I would like to share a few personal reflections about American tradition of peaceful citizen protest.  I regret that I was too young to have participated in the civil rights movement of the 1950s to 1960s which led to laws that increased integration of American schools and adopted the voting rights act.  While I missed this period of activism, I have always supported peaceful protest as a means of moving society forward.

I grew up marching to end the Vietnam war. With hair down nearly to my waist, wearing shaggy bell bottoms festooned with flower stencils, I marched with a peace sign in hand singing over and over “All we are saying, is give peace a chance.”  I was among the millions of youth in American who helped to bring the Vietnam war to an end.

Today we are faced with a crisis which cries out for a similar movement – and it may have just gotten underway. The lessons of the past are that this movement, if it resists efforts to suppress it, will bring about much needed accountability among law enforcement.

 I cannot say that I really know what it feels likely to be the victim of discrimination, but I have had inclinings of how it feels.   As one of the few Jews growing up in a small Maine town, I experienced anti-semitism up close and personal.  But unlike African American youths, I was never was in heightened danger of suffering violence at the hands of the local police. 

Oppression and slavery have lasting effects on each society victimized by it.  Each spring, Jews around the world celebrate Passover.  By annually retelling the 3 millennium old story of liberation from slavery in Egypt, we educate our children about the evils of discrimination and oppression. 

It is a mere 156 years since the events which inspired Juneteenth occurred. The shadow cast by enslavement is long and shades American culture to this day.   

The Black Lives Matter Movement Mission is: “To bring justice, healing, and freedom to Black people across the globe.”  I pose the challenge how can we at Stanford help? Passive criticism and tepid disapproval is not enough to counter oppression or oppose tyranny.  As Eldridge Cleaver said: “if you not part of the solution, you are part of the problem.”  We need to become activists.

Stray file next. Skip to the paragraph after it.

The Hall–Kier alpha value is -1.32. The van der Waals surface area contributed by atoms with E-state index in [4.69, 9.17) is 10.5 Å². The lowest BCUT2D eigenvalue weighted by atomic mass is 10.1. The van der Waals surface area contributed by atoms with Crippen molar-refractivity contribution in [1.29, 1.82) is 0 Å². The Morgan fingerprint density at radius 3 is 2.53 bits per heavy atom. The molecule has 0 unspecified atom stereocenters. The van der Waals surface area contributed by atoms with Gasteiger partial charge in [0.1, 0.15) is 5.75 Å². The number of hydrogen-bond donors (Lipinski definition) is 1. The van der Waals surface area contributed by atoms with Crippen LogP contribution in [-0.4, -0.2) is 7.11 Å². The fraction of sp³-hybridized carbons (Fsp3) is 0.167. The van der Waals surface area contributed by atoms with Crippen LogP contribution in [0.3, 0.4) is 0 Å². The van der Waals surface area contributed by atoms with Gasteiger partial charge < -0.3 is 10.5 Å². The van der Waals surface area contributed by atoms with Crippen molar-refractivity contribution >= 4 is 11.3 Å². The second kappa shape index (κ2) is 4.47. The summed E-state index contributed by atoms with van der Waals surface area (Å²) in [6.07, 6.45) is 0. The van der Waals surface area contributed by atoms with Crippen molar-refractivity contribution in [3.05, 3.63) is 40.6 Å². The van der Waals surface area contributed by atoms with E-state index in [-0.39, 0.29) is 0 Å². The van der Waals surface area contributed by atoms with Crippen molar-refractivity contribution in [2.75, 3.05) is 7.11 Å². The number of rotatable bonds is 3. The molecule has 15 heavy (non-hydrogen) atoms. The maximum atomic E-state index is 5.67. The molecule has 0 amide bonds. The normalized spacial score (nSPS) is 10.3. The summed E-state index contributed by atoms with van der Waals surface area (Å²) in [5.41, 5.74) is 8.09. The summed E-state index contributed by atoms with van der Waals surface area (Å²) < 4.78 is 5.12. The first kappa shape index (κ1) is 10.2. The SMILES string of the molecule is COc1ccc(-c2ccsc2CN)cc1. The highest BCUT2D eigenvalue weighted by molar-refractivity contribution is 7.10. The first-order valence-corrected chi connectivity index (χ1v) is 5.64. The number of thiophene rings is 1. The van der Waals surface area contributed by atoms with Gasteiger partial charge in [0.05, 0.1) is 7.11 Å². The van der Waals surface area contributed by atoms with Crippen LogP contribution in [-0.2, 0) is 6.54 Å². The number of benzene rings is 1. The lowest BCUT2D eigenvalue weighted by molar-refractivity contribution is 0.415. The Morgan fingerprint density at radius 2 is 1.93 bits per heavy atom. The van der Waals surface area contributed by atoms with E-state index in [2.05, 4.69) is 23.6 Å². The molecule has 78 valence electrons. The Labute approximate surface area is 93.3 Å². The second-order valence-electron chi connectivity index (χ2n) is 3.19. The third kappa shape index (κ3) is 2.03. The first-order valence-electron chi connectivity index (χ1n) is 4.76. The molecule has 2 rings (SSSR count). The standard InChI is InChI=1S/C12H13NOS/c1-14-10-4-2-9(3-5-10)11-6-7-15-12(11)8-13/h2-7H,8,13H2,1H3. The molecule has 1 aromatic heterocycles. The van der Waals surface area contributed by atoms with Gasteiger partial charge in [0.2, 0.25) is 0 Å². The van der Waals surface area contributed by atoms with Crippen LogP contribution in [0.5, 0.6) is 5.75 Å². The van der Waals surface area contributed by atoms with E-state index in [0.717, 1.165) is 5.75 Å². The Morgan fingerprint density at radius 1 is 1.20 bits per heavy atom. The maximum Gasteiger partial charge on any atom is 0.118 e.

I am proud of the work we are doing in Stanford OHNS so far:

  •             Uche Megwalu studying disparities of care among head & neck cancer suffers
  •             Peter Koltai’s created a global health partnership with the University of Zimbabwe
  •             We recruit and fund URM medical students to rotate on our service

 

But we need to do more – we need to do much more.

It starts with being vigilant about recognizing our own biases, especially those which we are not conscious of. Barak Obama tells the story which illustrates the issue well: “There are very few African American men who haven’t had the experience of walking across the street and hearing the locks click on the doors of cars. That happens to me—at least before I was a senator."

First and foremost it is about people.  It begins with recruiting diverse students and mentoring them for career success to become role models. We also need to recruit a more diverse faculty, especially to leadership positions.  This should be a primary goal.

We need to use that Stanford spirit of initiative and innovation to explore creative ideas in which we can contribute to building a more safe and equitable nation.

We should live by the credo that: “If there is not freedom for all of us, there is not true freedom for any of us.”  We need step forward and do our part in bringing about change.

Robert K. Jackler, MD
Chair, Stanford OHNS

Congratulations to Our 2020 Graduates

Welcome to Our New Chief Residents